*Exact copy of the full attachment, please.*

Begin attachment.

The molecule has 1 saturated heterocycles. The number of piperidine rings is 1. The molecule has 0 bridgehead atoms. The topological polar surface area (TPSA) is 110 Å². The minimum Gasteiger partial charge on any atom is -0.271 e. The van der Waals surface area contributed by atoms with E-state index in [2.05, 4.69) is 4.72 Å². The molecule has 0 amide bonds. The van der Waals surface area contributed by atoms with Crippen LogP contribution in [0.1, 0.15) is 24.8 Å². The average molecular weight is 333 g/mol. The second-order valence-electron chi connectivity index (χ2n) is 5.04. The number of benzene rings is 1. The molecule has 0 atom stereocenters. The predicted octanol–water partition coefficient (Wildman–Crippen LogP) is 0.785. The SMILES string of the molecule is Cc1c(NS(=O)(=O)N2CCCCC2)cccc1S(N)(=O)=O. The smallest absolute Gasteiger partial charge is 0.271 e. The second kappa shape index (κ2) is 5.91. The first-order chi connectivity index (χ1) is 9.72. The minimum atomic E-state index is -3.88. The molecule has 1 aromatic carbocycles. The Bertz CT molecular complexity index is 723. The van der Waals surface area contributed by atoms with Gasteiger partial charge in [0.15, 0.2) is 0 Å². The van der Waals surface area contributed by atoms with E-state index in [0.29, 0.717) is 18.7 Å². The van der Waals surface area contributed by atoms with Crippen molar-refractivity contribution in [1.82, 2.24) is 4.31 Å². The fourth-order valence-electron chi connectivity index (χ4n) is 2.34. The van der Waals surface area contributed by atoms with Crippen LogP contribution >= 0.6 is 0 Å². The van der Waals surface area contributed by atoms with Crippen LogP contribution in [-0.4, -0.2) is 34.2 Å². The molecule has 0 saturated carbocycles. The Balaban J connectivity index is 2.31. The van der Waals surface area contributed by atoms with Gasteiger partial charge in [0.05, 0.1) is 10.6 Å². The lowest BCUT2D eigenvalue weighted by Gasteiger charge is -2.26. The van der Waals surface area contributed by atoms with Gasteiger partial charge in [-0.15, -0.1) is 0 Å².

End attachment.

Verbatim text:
The molecule has 1 saturated heterocycles. The number of piperidine rings is 1. The molecule has 0 bridgehead atoms. The topological polar surface area (TPSA) is 110 Å². The minimum Gasteiger partial charge on any atom is -0.271 e. The van der Waals surface area contributed by atoms with E-state index in [2.05, 4.69) is 4.72 Å². The molecule has 0 amide bonds. The van der Waals surface area contributed by atoms with Crippen LogP contribution in [0.1, 0.15) is 24.8 Å². The average molecular weight is 333 g/mol. The second-order valence-electron chi connectivity index (χ2n) is 5.04. The number of benzene rings is 1. The molecule has 0 atom stereocenters. The predicted octanol–water partition coefficient (Wildman–Crippen LogP) is 0.785. The SMILES string of the molecule is Cc1c(NS(=O)(=O)N2CCCCC2)cccc1S(N)(=O)=O. The smallest absolute Gasteiger partial charge is 0.271 e. The second kappa shape index (κ2) is 5.91. The first-order chi connectivity index (χ1) is 9.72. The minimum atomic E-state index is -3.88. The molecule has 1 aromatic carbocycles. The Bertz CT molecular complexity index is 723. The van der Waals surface area contributed by atoms with Gasteiger partial charge in [0.15, 0.2) is 0 Å². The van der Waals surface area contributed by atoms with E-state index in [0.29, 0.717) is 18.7 Å². The van der Waals surface area contributed by atoms with Crippen molar-refractivity contribution in [1.82, 2.24) is 4.31 Å². The fourth-order valence-electron chi connectivity index (χ4n) is 2.34. The van der Waals surface area contributed by atoms with Crippen LogP contribution >= 0.6 is 0 Å². The van der Waals surface area contributed by atoms with Crippen LogP contribution in [-0.4, -0.2) is 34.2 Å². The molecule has 0 saturated carbocycles. The Balaban J connectivity index is 2.31. The van der Waals surface area contributed by atoms with Gasteiger partial charge in [0.05, 0.1) is 10.6 Å². The lowest BCUT2D eigenvalue weighted by Gasteiger charge is -2.26. The van der Waals surface area contributed by atoms with Gasteiger partial charge in [-0.15, -0.1) is 0 Å².